eli5 How do economies grow? Who grows them?

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eli5 How do economies grow? Who grows them?

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Anonymous 0 Comments

People producing stuff that others want. Investing in tech to make those things en masse and cheaper and cheaper. People making money doing these things but instead of spending the money immediately on goods, they save/invest/loan it out so that entrepreneurs have the capital to invest in new ventures to get people what they want.

Anonymous 0 Comments

The usual measure of size of an economy is the sum of all productive activities (those that count) in that economy and given a dollar value.

The “who” that grows the economy is everyone that works and earns a salary or profit from sales, and anyone engaged in making stuff. (farmers, factory workers, baristas, lawyers …)

Anonymous 0 Comments

People producing stuff that others want. Investing in tech to make those things en masse and cheaper and cheaper. People making money doing these things but instead of spending the money immediately on goods, they save/invest/loan it out so that entrepreneurs have the capital to invest in new ventures to get people what they want.

Anonymous 0 Comments

An economy is, simplified, just the sum of all the goods made and services provided in a country/area/world.
If more things are made (or those things are more valuable) and/or more (or more valuable) services are provided then the economy gets bigger.

You can grow an economy buy making the population bigger, more people can do more things.
Or you can increase the economic output per person, through better efficiency, better technology, or making them work longer.

Anonymous 0 Comments

The usual measure of size of an economy is the sum of all productive activities (those that count) in that economy and given a dollar value.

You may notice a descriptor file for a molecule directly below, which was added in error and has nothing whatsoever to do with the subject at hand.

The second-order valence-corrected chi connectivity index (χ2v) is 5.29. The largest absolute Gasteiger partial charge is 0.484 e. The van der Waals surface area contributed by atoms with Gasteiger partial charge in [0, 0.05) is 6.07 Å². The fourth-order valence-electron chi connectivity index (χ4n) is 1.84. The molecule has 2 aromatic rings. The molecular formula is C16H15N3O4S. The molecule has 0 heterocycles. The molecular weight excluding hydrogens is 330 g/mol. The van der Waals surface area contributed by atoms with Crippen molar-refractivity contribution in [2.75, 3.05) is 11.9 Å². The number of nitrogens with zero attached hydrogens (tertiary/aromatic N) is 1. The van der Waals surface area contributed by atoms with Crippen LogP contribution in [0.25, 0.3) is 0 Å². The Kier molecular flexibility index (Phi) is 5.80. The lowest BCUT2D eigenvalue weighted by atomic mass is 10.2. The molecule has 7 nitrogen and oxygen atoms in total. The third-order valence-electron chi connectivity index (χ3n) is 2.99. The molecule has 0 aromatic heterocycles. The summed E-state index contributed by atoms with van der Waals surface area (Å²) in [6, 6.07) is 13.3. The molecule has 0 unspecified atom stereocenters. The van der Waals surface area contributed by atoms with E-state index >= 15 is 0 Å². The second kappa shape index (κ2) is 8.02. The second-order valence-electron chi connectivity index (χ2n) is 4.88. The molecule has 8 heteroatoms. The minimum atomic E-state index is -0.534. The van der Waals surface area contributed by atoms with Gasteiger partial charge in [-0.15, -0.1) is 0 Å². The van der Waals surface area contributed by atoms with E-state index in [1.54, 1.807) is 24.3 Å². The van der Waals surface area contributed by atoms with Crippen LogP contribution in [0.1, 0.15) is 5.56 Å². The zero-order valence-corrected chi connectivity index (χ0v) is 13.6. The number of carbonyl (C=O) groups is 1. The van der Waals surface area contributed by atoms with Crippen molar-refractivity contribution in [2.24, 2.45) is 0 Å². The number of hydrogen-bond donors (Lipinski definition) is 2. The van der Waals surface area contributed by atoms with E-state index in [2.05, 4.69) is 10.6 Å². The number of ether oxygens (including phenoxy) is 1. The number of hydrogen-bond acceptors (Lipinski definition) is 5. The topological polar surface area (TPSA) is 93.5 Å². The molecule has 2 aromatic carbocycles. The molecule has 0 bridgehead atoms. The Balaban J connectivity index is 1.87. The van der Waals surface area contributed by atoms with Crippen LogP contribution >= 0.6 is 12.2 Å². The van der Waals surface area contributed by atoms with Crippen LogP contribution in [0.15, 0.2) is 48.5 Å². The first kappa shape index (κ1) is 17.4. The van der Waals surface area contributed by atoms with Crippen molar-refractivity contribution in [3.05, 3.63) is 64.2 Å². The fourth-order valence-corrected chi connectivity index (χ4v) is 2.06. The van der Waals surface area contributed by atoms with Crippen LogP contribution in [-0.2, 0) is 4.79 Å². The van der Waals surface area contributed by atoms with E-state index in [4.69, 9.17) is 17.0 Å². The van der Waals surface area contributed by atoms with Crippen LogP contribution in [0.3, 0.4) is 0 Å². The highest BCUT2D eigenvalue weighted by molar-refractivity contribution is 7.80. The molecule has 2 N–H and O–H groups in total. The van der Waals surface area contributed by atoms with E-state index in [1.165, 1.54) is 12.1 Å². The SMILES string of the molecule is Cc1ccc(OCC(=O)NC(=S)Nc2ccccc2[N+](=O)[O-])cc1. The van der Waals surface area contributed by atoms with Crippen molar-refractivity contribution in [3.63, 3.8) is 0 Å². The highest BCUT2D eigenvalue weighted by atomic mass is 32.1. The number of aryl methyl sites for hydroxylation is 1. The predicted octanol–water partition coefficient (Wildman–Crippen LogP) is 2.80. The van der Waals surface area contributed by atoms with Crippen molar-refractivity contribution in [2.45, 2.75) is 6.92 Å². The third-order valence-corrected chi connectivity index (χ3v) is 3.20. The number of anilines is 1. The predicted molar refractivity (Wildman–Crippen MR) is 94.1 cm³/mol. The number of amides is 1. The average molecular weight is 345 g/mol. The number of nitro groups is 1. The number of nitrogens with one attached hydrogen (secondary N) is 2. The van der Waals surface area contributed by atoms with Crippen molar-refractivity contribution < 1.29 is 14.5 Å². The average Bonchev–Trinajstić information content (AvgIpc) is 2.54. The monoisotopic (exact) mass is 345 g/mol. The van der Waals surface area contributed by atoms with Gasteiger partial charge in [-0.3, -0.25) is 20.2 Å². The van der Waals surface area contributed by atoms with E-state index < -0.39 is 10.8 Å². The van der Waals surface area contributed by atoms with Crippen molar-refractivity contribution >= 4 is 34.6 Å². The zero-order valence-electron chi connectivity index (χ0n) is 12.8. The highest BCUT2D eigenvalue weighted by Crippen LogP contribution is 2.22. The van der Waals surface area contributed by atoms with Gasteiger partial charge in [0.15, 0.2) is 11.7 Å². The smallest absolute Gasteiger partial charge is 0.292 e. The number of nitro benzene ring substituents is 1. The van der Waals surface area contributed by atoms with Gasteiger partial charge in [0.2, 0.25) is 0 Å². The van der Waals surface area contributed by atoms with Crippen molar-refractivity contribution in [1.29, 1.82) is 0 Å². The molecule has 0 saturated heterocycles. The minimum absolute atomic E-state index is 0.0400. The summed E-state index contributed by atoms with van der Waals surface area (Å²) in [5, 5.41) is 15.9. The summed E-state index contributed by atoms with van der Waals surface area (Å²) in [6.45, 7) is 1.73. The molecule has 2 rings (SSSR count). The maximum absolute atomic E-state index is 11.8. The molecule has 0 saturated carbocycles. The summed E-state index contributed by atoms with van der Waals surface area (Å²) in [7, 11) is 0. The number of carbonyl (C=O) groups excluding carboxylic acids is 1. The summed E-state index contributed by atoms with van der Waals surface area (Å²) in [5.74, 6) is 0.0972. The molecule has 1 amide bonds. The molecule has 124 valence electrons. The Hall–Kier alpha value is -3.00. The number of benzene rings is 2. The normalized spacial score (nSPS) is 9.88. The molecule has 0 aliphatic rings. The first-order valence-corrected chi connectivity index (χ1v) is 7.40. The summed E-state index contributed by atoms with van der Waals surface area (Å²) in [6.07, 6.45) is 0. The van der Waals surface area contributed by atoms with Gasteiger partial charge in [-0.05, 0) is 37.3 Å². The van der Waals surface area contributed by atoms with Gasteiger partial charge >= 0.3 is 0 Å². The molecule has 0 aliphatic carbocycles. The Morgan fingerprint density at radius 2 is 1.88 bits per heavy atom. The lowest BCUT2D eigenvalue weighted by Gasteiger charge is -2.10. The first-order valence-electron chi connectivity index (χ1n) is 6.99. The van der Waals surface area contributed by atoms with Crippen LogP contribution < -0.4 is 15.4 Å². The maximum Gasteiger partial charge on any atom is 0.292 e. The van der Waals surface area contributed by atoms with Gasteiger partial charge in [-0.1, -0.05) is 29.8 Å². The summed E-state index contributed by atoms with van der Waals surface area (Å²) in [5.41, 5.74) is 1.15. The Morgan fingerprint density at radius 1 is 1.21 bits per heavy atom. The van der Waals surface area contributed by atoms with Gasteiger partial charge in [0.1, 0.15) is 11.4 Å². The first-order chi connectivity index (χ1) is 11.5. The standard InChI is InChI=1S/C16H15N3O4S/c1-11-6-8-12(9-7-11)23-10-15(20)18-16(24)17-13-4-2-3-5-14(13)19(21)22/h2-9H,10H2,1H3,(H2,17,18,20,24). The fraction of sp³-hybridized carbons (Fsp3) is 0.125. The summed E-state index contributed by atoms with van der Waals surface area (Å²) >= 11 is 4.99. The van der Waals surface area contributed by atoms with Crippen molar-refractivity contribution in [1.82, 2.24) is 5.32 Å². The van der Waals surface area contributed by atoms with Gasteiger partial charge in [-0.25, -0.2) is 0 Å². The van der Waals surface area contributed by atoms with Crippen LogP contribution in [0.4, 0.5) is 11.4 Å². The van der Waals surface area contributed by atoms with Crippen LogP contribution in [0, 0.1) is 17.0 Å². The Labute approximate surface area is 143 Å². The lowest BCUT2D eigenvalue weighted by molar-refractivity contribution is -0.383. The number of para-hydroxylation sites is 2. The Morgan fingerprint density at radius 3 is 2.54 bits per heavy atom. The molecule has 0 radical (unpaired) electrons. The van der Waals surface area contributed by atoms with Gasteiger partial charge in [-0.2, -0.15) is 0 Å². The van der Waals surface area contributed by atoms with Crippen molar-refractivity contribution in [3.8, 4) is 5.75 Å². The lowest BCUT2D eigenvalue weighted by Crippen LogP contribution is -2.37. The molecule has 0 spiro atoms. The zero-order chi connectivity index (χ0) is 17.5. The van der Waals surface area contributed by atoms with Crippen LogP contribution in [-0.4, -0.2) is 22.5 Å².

The “who” that grows the economy is everyone that works and earns a salary or profit from sales, and anyone engaged in making stuff. (farmers, factory workers, baristas, lawyers …)

Anonymous 0 Comments

People producing stuff that others want. Investing in tech to make those things en masse and cheaper and cheaper. People making money doing these things but instead of spending the money immediately on goods, they save/invest/loan it out so that entrepreneurs have the capital to invest in new ventures to get people what they want.

Anonymous 0 Comments

An economy is, simplified, just the sum of all the goods made and services provided in a country/area/world.
If more things are made (or those things are more valuable) and/or more (or more valuable) services are provided then the economy gets bigger.

You can grow an economy buy making the population bigger, more people can do more things.
Or you can increase the economic output per person, through better efficiency, better technology, or making them work longer.

Anonymous 0 Comments

An economy is, simplified, just the sum of all the goods made and services provided in a country/area/world.
If more things are made (or those things are more valuable) and/or more (or more valuable) services are provided then the economy gets bigger.

You can grow an economy buy making the population bigger, more people can do more things.
Or you can increase the economic output per person, through better efficiency, better technology, or making them work longer.

Anonymous 0 Comments

The usual measure of size of an economy is the sum of all productive activities (those that count) in that economy and given a dollar value.

The “who” that grows the economy is everyone that works and earns a salary or profit from sales, and anyone engaged in making stuff. (farmers, factory workers, baristas, lawyers …)

Anonymous 0 Comments

It’s largely about the flow of money. Money that is flowing is doing work, money sitting around is doing nothing

Increasing production increases cash flow in, but also increases expenses which is cash flow out, more movement of money is generally seen at a healthier economy

Therefore the summed up difference between cash flow in vs cash flow out of all businesses is the primary metric we use to measure “the economy”, its how much “profit” *hypothetically could* be realized in a given time period

Example: Various countries have a VAT (value added tax) which is an attempt to spread the taxing of the economy through the various steps of manufacture. As opposed to sales tax which on the books is only paid by the customer, not the intermediate businesses who only sell to other businesses. One is taxing the economy, one is taxing consumption, both have trade-offs

Please do let me know where I got this wrong, as I have no formal economic education. The “example” is very weak and poorly explained